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say's tea-table, where the modern song first appeared, the ancient name of the tune, Allan says, is Allan Water, or My love Annie's very bonnie. This last has certainly been a line of the original song ; so I took up the idea, and as you will see, have introduced the line in its place, which I presume it formerly occupied; though I likeI wise give you a chusing line, if it should not hit the cut of your fancy.


By Allan-stream I chanc'd to rove,

While Phæbus sank beyond Benleddi ; *.
The winds were whispering thro' the grove,

The yellow corn was waving ready:
I listen'd to a lover's sang,

And thought on youthfu' pleasures mony;
And ay the wild-wood echoes rang-

O dearly do I love thee, Annie!t

O happy be the woodbine bower,

Nae nightly bogle make it eerie;
Nor ever sorrow stain the hour,

The place and time I met my dearie !


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* A mountain west of Strath-Allan, 3,009 feet high. R. B.

+ Or, O my love Annie's very bonnie.' ' R. B.

Her head upon my throbbing breast,

She, sinking said, « I'm thine for ever!" While mony, a kiss the seal imprest,

The sacred vow, we ne'er should sever.

The haunt o' spring's the primrose brae,

The simmer joys the flocks to follow; How cheery thro' her shortening day,

Is autumn in her weeds o' yellow! But can they melt the glowing heart,

Or chain the soul in speechless pleasure, Or thro' each nerve the rapture dart,

Like meeting her, our bosom's treasure ?

Bravo ! say I : it is a good song. Should you think so too (not else), you can set the music to it, and

d let the other follow as English verses.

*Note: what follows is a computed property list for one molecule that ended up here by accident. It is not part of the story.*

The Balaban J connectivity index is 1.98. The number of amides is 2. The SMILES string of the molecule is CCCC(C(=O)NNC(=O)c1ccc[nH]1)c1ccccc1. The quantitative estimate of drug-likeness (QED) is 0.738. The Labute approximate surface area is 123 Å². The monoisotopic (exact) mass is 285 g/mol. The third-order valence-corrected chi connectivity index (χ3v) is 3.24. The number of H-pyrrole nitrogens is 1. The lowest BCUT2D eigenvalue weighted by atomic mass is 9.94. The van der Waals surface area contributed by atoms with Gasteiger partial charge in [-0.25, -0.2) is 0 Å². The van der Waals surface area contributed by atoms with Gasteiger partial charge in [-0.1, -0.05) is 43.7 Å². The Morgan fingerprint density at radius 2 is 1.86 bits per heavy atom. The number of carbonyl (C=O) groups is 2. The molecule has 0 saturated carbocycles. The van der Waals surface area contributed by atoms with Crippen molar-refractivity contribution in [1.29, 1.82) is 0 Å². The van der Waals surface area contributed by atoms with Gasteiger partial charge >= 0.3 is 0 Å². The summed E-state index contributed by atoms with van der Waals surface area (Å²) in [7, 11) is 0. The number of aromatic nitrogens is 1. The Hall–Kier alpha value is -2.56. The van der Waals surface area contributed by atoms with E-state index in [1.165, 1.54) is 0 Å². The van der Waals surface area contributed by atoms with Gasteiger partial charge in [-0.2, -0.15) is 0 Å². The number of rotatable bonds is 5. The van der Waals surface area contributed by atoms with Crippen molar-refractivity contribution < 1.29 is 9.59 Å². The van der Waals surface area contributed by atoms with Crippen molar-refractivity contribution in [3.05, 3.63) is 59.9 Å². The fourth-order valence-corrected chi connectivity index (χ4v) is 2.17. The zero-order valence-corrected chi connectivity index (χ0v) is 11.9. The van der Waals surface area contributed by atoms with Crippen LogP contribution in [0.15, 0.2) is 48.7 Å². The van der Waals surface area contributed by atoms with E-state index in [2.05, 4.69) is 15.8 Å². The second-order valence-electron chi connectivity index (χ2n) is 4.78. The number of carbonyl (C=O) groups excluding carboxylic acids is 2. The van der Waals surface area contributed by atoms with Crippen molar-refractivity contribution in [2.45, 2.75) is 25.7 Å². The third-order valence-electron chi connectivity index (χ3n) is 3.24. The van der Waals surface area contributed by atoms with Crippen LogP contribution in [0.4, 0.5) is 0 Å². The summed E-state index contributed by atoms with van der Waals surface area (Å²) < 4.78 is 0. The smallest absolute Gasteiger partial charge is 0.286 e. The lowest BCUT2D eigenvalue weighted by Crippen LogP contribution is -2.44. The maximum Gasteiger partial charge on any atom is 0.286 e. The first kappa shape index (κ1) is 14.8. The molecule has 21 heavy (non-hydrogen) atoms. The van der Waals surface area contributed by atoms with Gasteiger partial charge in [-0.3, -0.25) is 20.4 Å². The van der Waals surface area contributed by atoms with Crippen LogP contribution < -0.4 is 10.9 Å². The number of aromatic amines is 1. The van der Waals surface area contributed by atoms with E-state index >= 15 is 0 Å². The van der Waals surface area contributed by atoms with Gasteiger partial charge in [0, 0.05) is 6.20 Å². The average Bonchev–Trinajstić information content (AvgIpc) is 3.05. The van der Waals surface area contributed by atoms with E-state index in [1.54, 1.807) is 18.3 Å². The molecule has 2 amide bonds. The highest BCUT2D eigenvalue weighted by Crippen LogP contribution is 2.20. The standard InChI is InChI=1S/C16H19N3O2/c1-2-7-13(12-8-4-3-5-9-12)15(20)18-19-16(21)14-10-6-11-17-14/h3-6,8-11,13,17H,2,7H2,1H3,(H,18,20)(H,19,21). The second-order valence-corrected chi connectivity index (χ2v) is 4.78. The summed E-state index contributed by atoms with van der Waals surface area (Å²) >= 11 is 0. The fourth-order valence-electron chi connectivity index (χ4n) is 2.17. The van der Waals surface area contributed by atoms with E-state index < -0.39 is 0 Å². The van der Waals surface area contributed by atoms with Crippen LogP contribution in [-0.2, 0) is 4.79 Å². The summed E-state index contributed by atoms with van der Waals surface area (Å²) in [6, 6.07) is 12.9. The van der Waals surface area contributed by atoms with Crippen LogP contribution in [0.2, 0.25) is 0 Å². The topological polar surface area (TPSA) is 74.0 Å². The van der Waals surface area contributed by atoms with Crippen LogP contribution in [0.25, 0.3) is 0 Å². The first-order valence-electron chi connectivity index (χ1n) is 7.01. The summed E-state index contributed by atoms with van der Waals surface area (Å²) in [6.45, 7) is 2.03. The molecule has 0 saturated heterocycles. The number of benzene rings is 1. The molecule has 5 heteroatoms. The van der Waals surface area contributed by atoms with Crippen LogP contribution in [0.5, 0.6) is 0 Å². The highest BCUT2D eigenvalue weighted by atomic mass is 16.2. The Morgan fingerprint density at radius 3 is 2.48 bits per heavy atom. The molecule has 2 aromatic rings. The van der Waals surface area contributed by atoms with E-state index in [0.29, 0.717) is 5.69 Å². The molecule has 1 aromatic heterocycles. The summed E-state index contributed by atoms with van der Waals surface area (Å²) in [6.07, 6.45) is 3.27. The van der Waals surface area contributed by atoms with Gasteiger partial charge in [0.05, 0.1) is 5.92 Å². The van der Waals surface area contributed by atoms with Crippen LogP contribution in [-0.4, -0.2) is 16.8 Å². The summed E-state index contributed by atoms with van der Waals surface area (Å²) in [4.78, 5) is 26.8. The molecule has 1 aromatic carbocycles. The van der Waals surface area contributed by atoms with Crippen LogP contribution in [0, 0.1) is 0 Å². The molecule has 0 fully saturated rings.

I make

Autumn is my propitious season. more verses in it than all the year else.

God bless you!

No. No. XXXV.


August, 1793. Is Whistle, and I'll come to you, my lad, one of your airs? I admire it much; and yesterday I set the following verses to it. Urbani, whom I have met with here, begged them of me, as he admires the air much; but as I understand that he looks with rather an evil eye on your work, I did not choose to comply. However, if the song does not suit your taste, I may possibly send it him. The set of the air which I had in my eye is in Johnson's Museum.

O WHISTLE, and I'll come to you, my lad, * O whistle, and I'll come to you, my



* In some of the MSS the four first lines run thus:

O whistle, and I'll come to thee, my jo,
O whistle, and I'll come to thee, my jo;
Tho' father and mother and a' should say no,
O whistle, and I'll come to thee, myjo.

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Tho' father and mither and a' should gae mad, O whistle, and I'll come to you, my lad.

But warily tent, when you come to court me,
And come na unless the back-yett be a-jee;
Syne up the back-stile and let nae body see,
And come as ye were na comin to me.
And come, &c.

O.whistle, 8c.

At kirk, or at market, whene'er ye meet me,
Gang by me as tho' that ye car'd na a flie;
But steal me a blink o' your bonnie black e'e,
Yet look as ye were na lookin at me.
Yet look, &c.

O whistle, &c.

Ay vow and protest that ye care na for me,
And whyles ye may lightly my beauty a wee;
But court nae anither, tho' jokin ye be,
For fear that she wyle your fancy frae me.
For fear, &c.

O whistle, &c.

Another favourite air of mine is The muckin o' Geordie's Byre; when sung slow with expression, I have wished that it had had better poetry: that I have endeavoured to supply as follows:


Adown winding Nith I did wander,

To mark the sweet flowers as they spring i Adown winding Nith I did wander,

Of Phillis to muse and to sing.


Awa wi'

your belles and your beauties, They never wi' her can compare : Whaever has met wi' my Phillis,

Has met wi" the queen o' the fair.

The daisy amus'd my fond fancy,

So artless, so simple, so wild; Thou emblem, said I, o' my Phillis ! For she is simplicity's child.

Awa, &c.

The rose-bud's the blush o' my charmer,

Her sweet balmy lip when 'tis prest :
How fair and how pure is the lily,
But fairer and purer her breast.

Aωα, &c.

Yon knot of gay flowers in the arbour,

They ne'er wi' my Phillis can vie: :
Her breath is the breath o' the woodbine,
Its dew-drop o' diamond, her eye.

Awa, &c.

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